As a public school teacher, I have seen positive and negative effects of students skipping grades. I am a 2/3 teacher. As the beginning of the school year, I had a first grader coming to my class for reading and language arts. By January, he was in my 2/3 classroom the entire day. He was not being challenged in the K/1 classroom. He was reading on a 4th greade level and on a 3rd grade math level. By moving him to the 2/3 classroom. I was able to meet his needs and challenge him. If he would have stayed in the K/1 classroom, he could have become bored and not received the material needed to meet his individual needs.
I have also found that split classes can be very beneficial for students. All of our primary classes are split. There are K/1, 2/3, and even a 3/4 split.
This decision should be made on an individual, case by case basis. The questions to answer are: What is the emotional IQ of the child and what support systems is the student willing/able to use with-in and outside the class room?
Consider looking for a scholarship to an appropriate school. Look at the Davidson Foundation and the Bradley Foundation. Check out private schools for gifted students who may be glad to provide a site scholarship for you child. Good luck!
Skipping a grade may have negative effects, but staying with your grade does as well. My parents said no to double or triple promoting me, and kept me with my grade level. I worked independently for math and language arts, so that I would be challenged. Staying with my grade didn't improve my social life. I was still awkward, thinking about things the other students weren't thinking about.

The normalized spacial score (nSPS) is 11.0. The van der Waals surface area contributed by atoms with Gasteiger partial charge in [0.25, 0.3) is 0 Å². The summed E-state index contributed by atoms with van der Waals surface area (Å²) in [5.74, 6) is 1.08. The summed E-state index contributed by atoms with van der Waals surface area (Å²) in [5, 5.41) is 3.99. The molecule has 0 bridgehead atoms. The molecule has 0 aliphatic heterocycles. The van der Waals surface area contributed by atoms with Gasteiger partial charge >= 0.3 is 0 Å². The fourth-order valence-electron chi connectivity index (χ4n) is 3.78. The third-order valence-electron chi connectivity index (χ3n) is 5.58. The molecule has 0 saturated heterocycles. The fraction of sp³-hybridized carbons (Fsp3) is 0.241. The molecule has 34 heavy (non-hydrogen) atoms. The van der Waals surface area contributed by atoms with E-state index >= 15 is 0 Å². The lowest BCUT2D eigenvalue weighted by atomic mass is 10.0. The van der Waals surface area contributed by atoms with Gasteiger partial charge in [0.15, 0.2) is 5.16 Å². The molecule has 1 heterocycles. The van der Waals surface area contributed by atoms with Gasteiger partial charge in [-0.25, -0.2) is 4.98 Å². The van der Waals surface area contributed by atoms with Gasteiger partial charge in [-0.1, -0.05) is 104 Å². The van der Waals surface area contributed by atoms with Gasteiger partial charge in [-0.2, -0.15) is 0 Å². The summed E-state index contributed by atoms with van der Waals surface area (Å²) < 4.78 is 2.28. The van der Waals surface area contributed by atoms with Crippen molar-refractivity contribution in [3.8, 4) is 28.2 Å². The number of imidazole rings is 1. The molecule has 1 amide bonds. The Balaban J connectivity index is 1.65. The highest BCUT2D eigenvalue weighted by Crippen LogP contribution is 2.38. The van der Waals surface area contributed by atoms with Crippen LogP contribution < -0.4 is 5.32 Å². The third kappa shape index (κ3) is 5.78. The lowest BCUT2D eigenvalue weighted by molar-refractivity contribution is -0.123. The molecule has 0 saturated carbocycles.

The hardest thing for me, was that I needed to learn how to work at things to succeed. I thought things came easily, if they didn't, it meant you were bad at it. (So I often didn't do work that I thought was too hard.) When I got to college, I saw a lot of students in the same position. Brilliant, but unable to study. And yes, still socially awkward, despite being with their peers. Perhaps its just as accurate to say that more mature students are better able to work with a young classmate, than equally mature peers who don't "get" a gifted child and their quirkiness.
As the parent of a gifted child and a public school teacher as well, I have experienced this issue from all sides. But I still see a paradox. For a long time it has been considered fair, moral and respectful to eliminate grouping by ability, interest, talent, ethnicity and gender. High schools have eliminated tracks for college-bound and noncollege-bound students. While at the same time there is lots of hoopla over the magnet and charter schools for arts or math & science or vo-tech. (hippocracy?)
Why is it then that educational experts see no issues with grouping by age or something as arbitrary as date of birth? Why is age-based grouping of students acceptable or sacred compared to ability-based grouping? Most school systems have kindergarten entry cutoffs by date so that a child born a single day later than another is in a lower grade. Does that make any more sense than ability or interest grouping?
I do not believe age-based grouping is inherently better than any other kind of grouping. While both emotional and cognitive development go through predictable stages, the timing is not cast in stone; As an educator, I have seen mixed grouping significantly lower the efficiency of teaching and many of the issues facing education today really are due to lack of efficient and effective teaching and learning -- and that inefficiency is a great source of frustration for gifted learners.